Friday, July 06, 2007

Tea Time for Alan Johnston

BBC photoline: "Alan Johnston could enjoy some luxuries after his release - like a nice cup of tea"

It is indeed good news to hear that amongst the many journalists that have been victimized since the hostilities of the Wart on Terror began, at least one, Alan Johnston of the BBC, has survived his ordeal.

But sadly, "news" articles like this one on the BBC today demonstrate why a motive might have existed for a Western reporter to be kidnapped in Gaza in the first place: his "news" organization doesn't display basic respect for the people, culture and society he was based in.

The BBC takes great pride in the fact that from both sides of the Palestine-Israel issue, it is receiving criticism -- as if to say that we must not be biased if both sides are accusing us of bias. But this is paltry logic and a pathetic effort at spin on the part of the BBC in an effort to disguise the obvious: the BBC's coverage of sensitive international issues is insensitive and incomplete and both sides of the issues have noticed it.

"Alan Johnston could enjoy some luxuries after his release - like a nice cup of tea"

For the BBC to publish an image of Johnston having a cup of tea with such a simple but offensive statement under the photo is yet another example of infantile British politics in top form. Sorry to see that Johnston himself willingly took part in such a charade.

You see, tea is only a "luxury" in England, because in the Middle East and Asia it has been a staple drink for centuries. In fact, British style tea -- bitter, mouth-puckering, cold, and topped with unheated milk -- is considered unpalatable in Middle Eastern and Asian countries.

Johnston himself, if he had the sense, would have been able to tell his uninformed colleagues at the BBC (or at least the buffoon who wrote this ridiculous statement) that he had several cups of very luxurious (by British standards) tea with mint and other fine spices every day of his captivity in Gaza. But, alas, he posed for this ridiculous attempt at patriotism and has belittled the courage he displayed during the ordeal.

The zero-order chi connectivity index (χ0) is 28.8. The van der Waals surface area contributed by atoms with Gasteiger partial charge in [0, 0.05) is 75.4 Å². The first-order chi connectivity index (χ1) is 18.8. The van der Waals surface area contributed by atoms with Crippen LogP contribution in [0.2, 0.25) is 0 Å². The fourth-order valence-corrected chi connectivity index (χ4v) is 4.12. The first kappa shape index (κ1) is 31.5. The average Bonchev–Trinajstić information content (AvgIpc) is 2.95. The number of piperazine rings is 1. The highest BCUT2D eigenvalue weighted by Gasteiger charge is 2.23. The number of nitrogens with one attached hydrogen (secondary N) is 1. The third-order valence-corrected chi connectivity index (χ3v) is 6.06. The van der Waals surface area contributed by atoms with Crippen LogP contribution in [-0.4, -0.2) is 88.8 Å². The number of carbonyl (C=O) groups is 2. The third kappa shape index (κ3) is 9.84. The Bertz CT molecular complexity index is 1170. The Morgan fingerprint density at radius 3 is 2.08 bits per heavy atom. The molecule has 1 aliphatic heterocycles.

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Sunday, July 01, 2007

Iran Launches English Language TV

Iran is so cool. An English Language Iranian broadcast channel now exists! Today is the launch of the Press TV network:
"PRESS TV is the first international Iran-based news network to broadcast in English on a round-the-clock schedule."

Please take a look at the amazing and visionary Goals and Visions of Press TV -- let's just say this was a long time coming and the world would definitely change for the better if more non-"Western" countries would take this initiative and try and have a news network IN ENGLISH that does not pander to the interests of current establishment "Western" powers (as their own "Western" media have become exceptionally adept at).

Yes, Iran is still a nation that does not grant its own people basic social and personal freedoms, and that remains an extremely disturbing problem with Iran and very little good can be said about the present Iranian government, but at least Iran now has a competing English language broadcaster! Magnifico! Let's watch Press TV's coverage and see how it is, but for now, such wonderfully candid headlines as "Declassification of CIA's Illegal Activities" are worth the read.

PRESS TV offers broad news coverage, specifically focusing on the Middle East.

PRESS TV dares to tackle the controversial global news agenda and broadcasts cutting-edge documentaries with political, social and economic contents.

PRESS TV’s goal is to present a deeper analysis of current affairs, aiming to show the other side of the story.


1- To break the global media stranglehold of western outlets.

2- To bridge cultural divisions pragmatically.

3- To highlight the versatility and vitality of political and cultural differences, making up the human condition.

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